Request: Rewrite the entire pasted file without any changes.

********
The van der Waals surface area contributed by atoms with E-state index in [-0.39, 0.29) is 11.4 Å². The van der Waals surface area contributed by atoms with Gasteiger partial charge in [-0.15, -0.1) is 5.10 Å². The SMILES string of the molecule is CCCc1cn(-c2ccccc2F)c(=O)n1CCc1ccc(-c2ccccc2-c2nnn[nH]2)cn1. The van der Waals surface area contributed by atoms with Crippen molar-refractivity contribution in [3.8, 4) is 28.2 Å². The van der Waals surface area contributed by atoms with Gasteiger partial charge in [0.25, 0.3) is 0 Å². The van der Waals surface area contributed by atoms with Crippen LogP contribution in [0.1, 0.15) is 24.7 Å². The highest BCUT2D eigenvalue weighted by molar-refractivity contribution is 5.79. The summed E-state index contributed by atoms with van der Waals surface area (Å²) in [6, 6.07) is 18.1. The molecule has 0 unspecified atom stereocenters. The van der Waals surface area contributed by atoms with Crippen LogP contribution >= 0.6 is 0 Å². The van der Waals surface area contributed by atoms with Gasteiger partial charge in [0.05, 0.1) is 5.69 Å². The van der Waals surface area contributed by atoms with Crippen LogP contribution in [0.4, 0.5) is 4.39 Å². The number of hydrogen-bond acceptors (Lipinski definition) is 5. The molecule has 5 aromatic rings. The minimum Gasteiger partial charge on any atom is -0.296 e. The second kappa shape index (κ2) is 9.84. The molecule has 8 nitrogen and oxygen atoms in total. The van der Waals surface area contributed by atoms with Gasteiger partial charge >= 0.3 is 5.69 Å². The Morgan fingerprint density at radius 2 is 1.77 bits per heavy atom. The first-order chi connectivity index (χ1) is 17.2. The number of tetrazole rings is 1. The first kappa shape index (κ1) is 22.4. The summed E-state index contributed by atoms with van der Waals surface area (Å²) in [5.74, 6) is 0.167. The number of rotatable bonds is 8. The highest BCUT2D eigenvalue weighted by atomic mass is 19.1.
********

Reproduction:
The van der Waals surface area contributed by atoms with E-state index in [-0.39, 0.29) is 11.4 Å². The van der Waals surface area contributed by atoms with Gasteiger partial charge in [-0.15, -0.1) is 5.10 Å². The SMILES string of the molecule is CCCc1cn(-c2ccccc2F)c(=O)n1CCc1ccc(-c2ccccc2-c2nnn[nH]2)cn1. The van der Waals surface area contributed by atoms with Crippen molar-refractivity contribution in [3.8, 4) is 28.2 Å². The van der Waals surface area contributed by atoms with Gasteiger partial charge in [0.25, 0.3) is 0 Å². The van der Waals surface area contributed by atoms with Crippen LogP contribution in [0.1, 0.15) is 24.7 Å². The highest BCUT2D eigenvalue weighted by molar-refractivity contribution is 5.79. The summed E-state index contributed by atoms with van der Waals surface area (Å²) in [6, 6.07) is 18.1. The molecule has 0 unspecified atom stereocenters. The van der Waals surface area contributed by atoms with Crippen LogP contribution >= 0.6 is 0 Å². The van der Waals surface area contributed by atoms with Gasteiger partial charge in [0.05, 0.1) is 5.69 Å². The van der Waals surface area contributed by atoms with Crippen LogP contribution in [0.4, 0.5) is 4.39 Å². The number of hydrogen-bond acceptors (Lipinski definition) is 5. The molecule has 5 aromatic rings. The minimum Gasteiger partial charge on any atom is -0.296 e. The second kappa shape index (κ2) is 9.84. The molecule has 8 nitrogen and oxygen atoms in total. The van der Waals surface area contributed by atoms with Gasteiger partial charge >= 0.3 is 5.69 Å². The Morgan fingerprint density at radius 2 is 1.77 bits per heavy atom. The first-order chi connectivity index (χ1) is 17.2. The number of tetrazole rings is 1. The first kappa shape index (κ1) is 22.4. The summed E-state index contributed by atoms with van der Waals surface area (Å²) in [5.74, 6) is 0.167. The number of rotatable bonds is 8. The highest BCUT2D eigenvalue weighted by atomic mass is 19.1.